With the spread of different varieties around the world, it's common to find Catimor in Asian coffee hotspots like India and Vietnam. The combination of a pest-resistant robusta base with a more commercial and fruity arabica flavor profile is an appealing prospect to a lot of coffee farmers. 

Related: Vietnamese Weasel Coffee

FAQs About Catimor Coffee

Now you know what Catimor coffee is and how it’s different from a lot of other coffee types, it’s time to finish off with some frequently asked questions. 

1. Are Catimor & Caturra coffee the same?

No, Catimor and Caturra Coffee are not the same. Caturra is the parent coffee of Catimor. By blending the arabica-based Caturra with the robusta-based Timor, you get a beautifully delicious and hardy Catimor coffee. 

You can’t have Catimor without Caturra, but you can have Caturra without Catimor, as it’s the parent coffee of many other blends.

Cafely has a great collection of arabica and robusta beans that would surely give you a great experience.

2. Is Catimor made from robusta or arabica?

Catimor coffee was bred from both robusta and arabica coffees with the goal of acquiring the best properties from both types. It utilizes the hardiness and pest resistance from the robusta side of the family and takes the smoother and less bitter flavor profile from the arabica side.
You could also try our Da Nang Coffee which is a blend of arabica and robusta.

3. Why is Catimor coffee controversial?

While many producers and coffee brands love Catimor, it’s not without its downsides. Many coffee producers report that production of Catimor drops off after around 10 years — that’s really short for a coffee plant. It’s thought that this happens because the plant can’t maintain such a high and intense yield past a decade.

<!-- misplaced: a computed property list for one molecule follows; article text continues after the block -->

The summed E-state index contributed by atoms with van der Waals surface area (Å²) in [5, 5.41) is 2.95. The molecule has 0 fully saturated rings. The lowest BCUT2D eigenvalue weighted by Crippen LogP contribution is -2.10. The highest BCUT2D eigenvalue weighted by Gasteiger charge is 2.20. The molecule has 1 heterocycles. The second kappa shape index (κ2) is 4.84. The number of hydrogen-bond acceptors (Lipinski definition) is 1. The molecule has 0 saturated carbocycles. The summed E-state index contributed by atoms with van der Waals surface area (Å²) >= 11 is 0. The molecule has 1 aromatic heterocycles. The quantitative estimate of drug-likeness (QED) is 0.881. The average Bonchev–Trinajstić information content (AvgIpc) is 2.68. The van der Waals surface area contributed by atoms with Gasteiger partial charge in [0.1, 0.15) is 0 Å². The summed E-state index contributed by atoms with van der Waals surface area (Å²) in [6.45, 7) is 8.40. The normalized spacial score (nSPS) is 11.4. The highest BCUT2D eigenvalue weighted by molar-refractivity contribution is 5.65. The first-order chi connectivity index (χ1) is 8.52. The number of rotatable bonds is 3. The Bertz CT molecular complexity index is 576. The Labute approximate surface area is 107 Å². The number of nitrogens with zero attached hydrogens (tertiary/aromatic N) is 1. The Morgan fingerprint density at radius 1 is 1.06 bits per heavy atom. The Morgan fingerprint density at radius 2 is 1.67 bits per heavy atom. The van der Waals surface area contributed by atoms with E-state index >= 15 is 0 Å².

4. Can you get Vietnamese Catimor coffee?

Yes, some say that the best Catimor coffee in the world comes from Vietnam. The volcanic soil and tropical conditions of the Central Highlands are perfect for Catimor, which should come as no surprise considering that 40% of the world’s robusta coffee also comes from Vietnam.

Related: Where to Buy Authentic Vietnamese Coffee

5. Is Catimor coffee healthy?

Catimor coffee has been associated with health benefits. Several studies have found beneficial magnesium, potassium, niacin, and vitamin E in coffee [2], but additional studies have found a change in the antioxidant levels throughout the roasting process in Catimor specifically [3]. While this doesn’t make Catimor coffee healthy per se, it does have additional health benefits. 

Related: Is Vietnamese Coffee Healthy?


  1. Talhinhas, P., Batista, D., Diniz, I., Vieira, A., Silva, D. N., Loureiro, A., Tavares, S., Pereira, A. P., Azinheira, H. G., Guerra-Guimarães, L., Várzea, V., & Silva, M. D. C. (2017). The coffee leaf rust pathogen Hemileia vastatrix: one and a half centuries around the tropics. Molecular plant pathology, 18(8), 1039–1051.
  2. Singh, V., Singh, V., & Verma, D. (2017). Processing Technology and Potential Health Benefits of Coffee.
  3. Mestanza, M., Mori-Culqui, P. L., & Chavez, S. G. (2023). Changes of polyphenols and antioxidants of arabica coffee varieties during roasting. Frontiers in nutrition, 10, 1078701.